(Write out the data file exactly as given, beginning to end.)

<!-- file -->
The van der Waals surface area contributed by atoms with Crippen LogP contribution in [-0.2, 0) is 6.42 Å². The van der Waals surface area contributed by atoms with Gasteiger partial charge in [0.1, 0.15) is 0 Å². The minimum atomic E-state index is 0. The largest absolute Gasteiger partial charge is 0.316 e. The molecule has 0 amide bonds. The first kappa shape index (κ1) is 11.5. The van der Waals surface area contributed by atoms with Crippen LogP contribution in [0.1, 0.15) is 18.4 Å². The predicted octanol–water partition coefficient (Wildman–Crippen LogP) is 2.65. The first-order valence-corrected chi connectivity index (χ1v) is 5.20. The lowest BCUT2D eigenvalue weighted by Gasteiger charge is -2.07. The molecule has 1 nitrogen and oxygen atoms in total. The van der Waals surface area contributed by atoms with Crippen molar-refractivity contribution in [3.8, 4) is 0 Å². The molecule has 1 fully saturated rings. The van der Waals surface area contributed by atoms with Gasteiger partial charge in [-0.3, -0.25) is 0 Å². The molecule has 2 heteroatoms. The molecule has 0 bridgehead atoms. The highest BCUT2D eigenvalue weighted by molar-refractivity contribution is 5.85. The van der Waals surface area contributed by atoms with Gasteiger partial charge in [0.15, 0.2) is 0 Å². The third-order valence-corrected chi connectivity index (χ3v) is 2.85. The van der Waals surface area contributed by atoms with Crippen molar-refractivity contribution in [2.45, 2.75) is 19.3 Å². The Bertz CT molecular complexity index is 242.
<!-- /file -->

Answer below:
The van der Waals surface area contributed by atoms with Crippen LogP contribution in [-0.2, 0) is 6.42 Å². The van der Waals surface area contributed by atoms with Gasteiger partial charge in [0.1, 0.15) is 0 Å². The minimum atomic E-state index is 0. The largest absolute Gasteiger partial charge is 0.316 e. The molecule has 0 amide bonds. The first kappa shape index (κ1) is 11.5. The van der Waals surface area contributed by atoms with Crippen LogP contribution in [0.1, 0.15) is 18.4 Å². The predicted octanol–water partition coefficient (Wildman–Crippen LogP) is 2.65. The first-order valence-corrected chi connectivity index (χ1v) is 5.20. The lowest BCUT2D eigenvalue weighted by Gasteiger charge is -2.07. The molecule has 1 nitrogen and oxygen atoms in total. The van der Waals surface area contributed by atoms with Crippen molar-refractivity contribution in [3.8, 4) is 0 Å². The molecule has 1 fully saturated rings. The van der Waals surface area contributed by atoms with Gasteiger partial charge in [-0.3, -0.25) is 0 Å². The molecule has 2 heteroatoms. The molecule has 0 bridgehead atoms. The highest BCUT2D eigenvalue weighted by molar-refractivity contribution is 5.85. The van der Waals surface area contributed by atoms with Gasteiger partial charge in [0.15, 0.2) is 0 Å². The third-order valence-corrected chi connectivity index (χ3v) is 2.85. The van der Waals surface area contributed by atoms with Crippen molar-refractivity contribution in [2.45, 2.75) is 19.3 Å². The Bertz CT molecular complexity index is 242.